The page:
18. A stage was built from the ship which much facilitated our undertakings. Myself walking in the countrey saw old Frames of Indian houses and places where they had dressd shellfish in the same manner as the Islanders, but no signs that they had been at the place for 6 months at least. The countrey in general was sandy between the hills and barren made walking very easy; Musquetos there were some and but few, a peice of good fortune in a place where we were likely to remain some time.3 Tupia who had employd himself since we were here in angling and had livd intirely on what he caught was surprizingly recoverd. Poor Mr Green still very ill. Weather blowing hard with showers; had we not got in yesterday we certainly could not today.
19. Went over the Water today to spy the land which there was sand hills. On them I saw some Indian houses which seem'd to have been inhabited since those on this side, tho not very lately. There were vast flocks of Pigeons and crows; of the former which were very beautifull we shot several;4 the latter exactly like those in England were so shy that we could not come near them by any means.5 The Inlet or river in which we lay ran very far into the countrey, keeping its course over flat land overgrown with Mangroves;6 the countrey inland was however sufficiently hilly. Evening hard rain.
1 ‘… but this was of no consequence any farther then giving us a little trouble and was no more than what I expected as we had the wind’.—Cook, p. 349.
3 Mosquitoes are numerous in Australia, being chiefly represented by the genera Aedes and Culex.
4 Parkinson describes the Topknot Pigeon from here, Lopholaimus antarcticus Shaw (Journal, pp. 144–5); and a number of other birds (see Cook, p. 367, n. 10). Storr records several species of pigeons and doves in this area and notes that the Bar-shouldered Dove, Geopelia humeralis (Temminck) is especially numerous in the coastal area, over mangroves, etc. The Topknot Pigeons are now regular winter visitors to the scrubby hills on the south bank of the mouth of the Endeavour River near Cooktown.—‘Birds of the Cooktown and Laura districts, North Queensland’, Emu, 53, 1953, pp. 224–48.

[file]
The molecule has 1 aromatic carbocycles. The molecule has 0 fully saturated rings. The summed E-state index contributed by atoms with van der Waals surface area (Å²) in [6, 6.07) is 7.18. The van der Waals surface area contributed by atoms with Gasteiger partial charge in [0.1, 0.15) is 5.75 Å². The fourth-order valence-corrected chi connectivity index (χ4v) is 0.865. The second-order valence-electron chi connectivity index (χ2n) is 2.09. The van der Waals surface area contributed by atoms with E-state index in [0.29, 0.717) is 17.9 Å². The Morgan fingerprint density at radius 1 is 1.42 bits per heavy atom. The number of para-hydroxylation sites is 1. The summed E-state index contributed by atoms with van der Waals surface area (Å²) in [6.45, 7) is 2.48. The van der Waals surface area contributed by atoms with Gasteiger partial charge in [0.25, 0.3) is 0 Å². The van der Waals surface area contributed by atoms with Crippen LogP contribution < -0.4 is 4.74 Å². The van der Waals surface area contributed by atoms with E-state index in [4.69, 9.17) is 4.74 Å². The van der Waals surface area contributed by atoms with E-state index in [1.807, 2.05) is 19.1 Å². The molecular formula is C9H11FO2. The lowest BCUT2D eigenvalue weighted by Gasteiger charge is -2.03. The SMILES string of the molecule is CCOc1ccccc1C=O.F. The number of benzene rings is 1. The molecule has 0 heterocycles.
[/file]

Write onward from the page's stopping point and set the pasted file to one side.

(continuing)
5 The crow of this region is the Australian Crow Corvus cecilae Mathews. In Cook, p. 367, n. 10, it was erroneously identified as the North Australian Crow, Corvus coronoides bennetti North.
6 Probably Ceriops candolleana and Bruguiera gymnorhiza (cf. p. 66, n. 1).
20. Weather cleard up so we began to gather and Dry plants of which we had hopes of as many as we could muster during our stay. Observd that in many parts of the inlet were large quantities of Pumice stones which lay a good way above the high water mark, Probably carried there by freshes or extrordinary high tides as they certainly came from the Sea.1 Before night the ship was lightned and we observd with great pleasure that the springs which were now beginning to lift rose as high as we could wish.
21. Fine clear weather: began today to lay Plants in sand. By night the ship was quite clear and in the nights tide (which we had constantly observd to be much higher than the days) we hauld her ashore.
22. In the morn I saw her leak which was very large: in the middle was a hole large enough to have sunk a ship with twice our pumps but here providence had most visibly workd in our favour, for it was in great measure pluggd up by a stone which was as big as a mans fist: round the Edges of this stone had all the water come in which had so near overcome us, and here we found the wool and oakum or fothering which had releivd us in so unexpected a manner. The effects of the Coral rock upon her bottom is dificult to describe but more to beleive; it had cut through her plank and deep into one of her timbers, smoothing the gashes still before it so that the whole might easily be imagind to be cut with an axe. Myself employd all day in laying in Plants. The People who were sent to the other side of the water in order to shoot Pigeons saw an animal as large as a grey hound, of a mouse coulour and very swift;2 they also saw many Indian houses and a brook of fresh water.
23. The people who went over the River saw the animal again and describd him much in the same manner as yesterday.